mixed showing for Aussie musicians

By Jim Stanford on August 19, 2013

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John Butler wails while performing with his trio last week at Center for the Arts.

At first glance, one of the bands playing in Jackson last week appeared to have been miscast for the venue. It turned out to be not the one people expected.

Australian guitarist John Butler and his trio performed at Center for the Arts on Aug. 13, a night before his fellow countryman, Xavier Rudd, played the Pink Garter. The roots-rock trio can be loud and rollicking, prompting fans to wonder whether Butler, too, would have been better served at the Garter.

Instead, the 450 or so who filled the theater were treated to a show that was intimate, mesmerizing and, at times, even rowdy.

Butler came out on banjo and alternated between six-string, 12-string and lap steel guitars. From the opening notes, he dropped jaws with his picking, using a variety of pedals, looping and other effects to create a much larger sound.

He explained that his mother spent her 20s in Jackson Hole, and he always wanted to visit. The band and crew arrived a few days early, with “one mob” riding motorcycles to Yellowstone and another mob “hiking around some lake.”

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Tedeschi, Trucks headline center lineup

By Jim Stanford on May 21, 2013

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(Title track from 2012 album)

Derek Trucks and Susan Tedeschi, the blues-belting, axe-grinding husband-and-wife duo, will make their long-awaited return to the Tetons next month to kick off summer at Center for the Arts.

The Tedeschi Trucks Band will perform on the solstice, June 21, at the downtown Jackson theater. Tickets go on sale May 29.

Also playing the center this summer are Paul Thorn on July 17, Kathy Mattea on July 24, the Hootenanny on Aug. 12, John Butler Trio on Aug. 13 and Shawn Mullins on Sept. 19.

Tedeschi Trucks Band has been in demand among readers of this site for years. The group (formerly called Soul Stew Revival) played Targhee Fest in 2008, and a possible return had been in the mix until the band decided to tour with the Black Crowes this summer. Tedeschi also sang at the center in 2009.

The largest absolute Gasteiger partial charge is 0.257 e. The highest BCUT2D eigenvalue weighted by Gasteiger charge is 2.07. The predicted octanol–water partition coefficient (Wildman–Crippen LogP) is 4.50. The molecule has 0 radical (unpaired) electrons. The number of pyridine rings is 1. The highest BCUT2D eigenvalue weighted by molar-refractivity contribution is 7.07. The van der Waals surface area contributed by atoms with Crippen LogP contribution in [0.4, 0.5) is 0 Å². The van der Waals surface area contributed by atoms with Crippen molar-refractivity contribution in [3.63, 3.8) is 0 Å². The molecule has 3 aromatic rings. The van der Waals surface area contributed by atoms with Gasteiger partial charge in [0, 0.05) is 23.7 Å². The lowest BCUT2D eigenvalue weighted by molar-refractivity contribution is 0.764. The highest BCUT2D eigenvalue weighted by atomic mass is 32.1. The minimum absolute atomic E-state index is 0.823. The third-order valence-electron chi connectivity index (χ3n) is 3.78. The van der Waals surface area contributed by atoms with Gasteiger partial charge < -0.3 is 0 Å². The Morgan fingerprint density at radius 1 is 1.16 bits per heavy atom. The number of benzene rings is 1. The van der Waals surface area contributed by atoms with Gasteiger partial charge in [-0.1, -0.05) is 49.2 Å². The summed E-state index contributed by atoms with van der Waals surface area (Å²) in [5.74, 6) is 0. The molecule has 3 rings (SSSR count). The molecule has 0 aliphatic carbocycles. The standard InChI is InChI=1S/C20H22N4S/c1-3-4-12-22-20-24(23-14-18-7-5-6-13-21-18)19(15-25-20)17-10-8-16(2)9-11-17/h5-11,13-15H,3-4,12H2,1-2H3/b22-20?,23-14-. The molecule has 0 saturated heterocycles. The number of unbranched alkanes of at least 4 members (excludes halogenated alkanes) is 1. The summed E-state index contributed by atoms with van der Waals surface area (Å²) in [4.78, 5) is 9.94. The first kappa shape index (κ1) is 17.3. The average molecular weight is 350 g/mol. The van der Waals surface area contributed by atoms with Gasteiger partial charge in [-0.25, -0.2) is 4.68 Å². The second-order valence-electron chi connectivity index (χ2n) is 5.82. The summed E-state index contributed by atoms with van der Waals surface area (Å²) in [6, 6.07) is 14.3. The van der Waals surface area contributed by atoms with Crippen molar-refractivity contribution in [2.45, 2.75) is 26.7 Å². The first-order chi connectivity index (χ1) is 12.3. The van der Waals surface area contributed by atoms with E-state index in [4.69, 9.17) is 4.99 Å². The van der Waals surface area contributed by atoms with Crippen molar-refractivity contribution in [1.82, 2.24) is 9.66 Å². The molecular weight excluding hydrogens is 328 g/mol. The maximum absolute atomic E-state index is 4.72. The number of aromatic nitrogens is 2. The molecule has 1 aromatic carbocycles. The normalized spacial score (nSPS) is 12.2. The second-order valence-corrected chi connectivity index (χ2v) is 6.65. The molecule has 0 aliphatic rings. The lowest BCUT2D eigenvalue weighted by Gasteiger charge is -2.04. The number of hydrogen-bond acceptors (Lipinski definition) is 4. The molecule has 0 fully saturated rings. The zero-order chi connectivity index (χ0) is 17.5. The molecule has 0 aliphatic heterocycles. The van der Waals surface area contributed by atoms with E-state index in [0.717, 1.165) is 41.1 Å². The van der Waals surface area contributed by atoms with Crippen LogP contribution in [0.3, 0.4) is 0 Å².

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free tickets to Ruthie Foster at arts center

By Jim Stanford on January 7, 2013

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Happy new year, everyone! Let’s start off 2013 right by giving away two floor tickets to blues artist Ruthie Foster on Thursday at Center for the Arts.

Foster, a Grammy-nominated songwriter and guitarist from Texas, got her start singing in her uncle’s choir at age 14. She studied music in college, fronted a blues band that played biker bars, and later served in the Navy.

For her 2009 album The Truth According to Ruthie Foster, she worked with a distinguished cast that included guitarist Robben Ford and keyboardist Jim Dickinson. She recorded her latest CD, Let It Burn, in New Orleans with George Porter Jr. and Russell Batiste of the Funky Meters, backed by the Blind Boys of Alabama. Amazon calls the album a “deeply intimate recording: a smoky mix of original songs coupled with inventive interpretations of an unexpected collection of covers,” ranging from Adele to Los Lobos, The Black Keys and Johnny Cash.

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John Mayer sits in at Cowboy Bar

By Jim Stanford on April 5, 2012

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While everyone was at Teton Village on Saturday, grooving to the hip-hop of G. Love, blues guitarist John Mayer apparently made a guest appearance at the Million Dollar Cowboy Bar.

According to bar staff, Mayer joined Nathan Dean and The Damn Band and traded a few licks. “It was incredible, and John was one of the nicest people we have met at the Cowboy Bar,” the bar posted on its Facebook page.

What Mayer was doing in Jackson Hole is unclear. He recently canceled his spring tour, including a gig at the New Orleans Jazz and Heritage Festival, because of a recurring throat ailment. He does not sing in the clip above.

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Fat Tuesday at the White House

By Jim Stanford on February 22, 2012

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It’s good to be the president, especially when the house band on Mardi Gras features B.B. King, Buddy Guy and Mick Jagger, backed by Jeff Beck, Warren Haynes, Derek Trucks, Susan Tedeschi, Trombone Shorty and Gary Clark Jr., among others. And, of course, the ever-smooth Barry O. on vocals.

The celebration of the blues was the latest in a series of concerts First Lady Michelle Obama has organized honoring American music.

From the Washington Post review:

‘This music speaks to something universal,’ the president said before introducing King. ‘No one goes through life without both joy and pain, triumph and sorrow. The blues gets all of that.’

PBS will broadcast the show Feb. 27. “Previous performances in the series have saluted the music of the civil rights era, Motown and Broadway, as well as jazz, country (twice), classical and Latin music,” the Post reported.

(Via Teton Dems)


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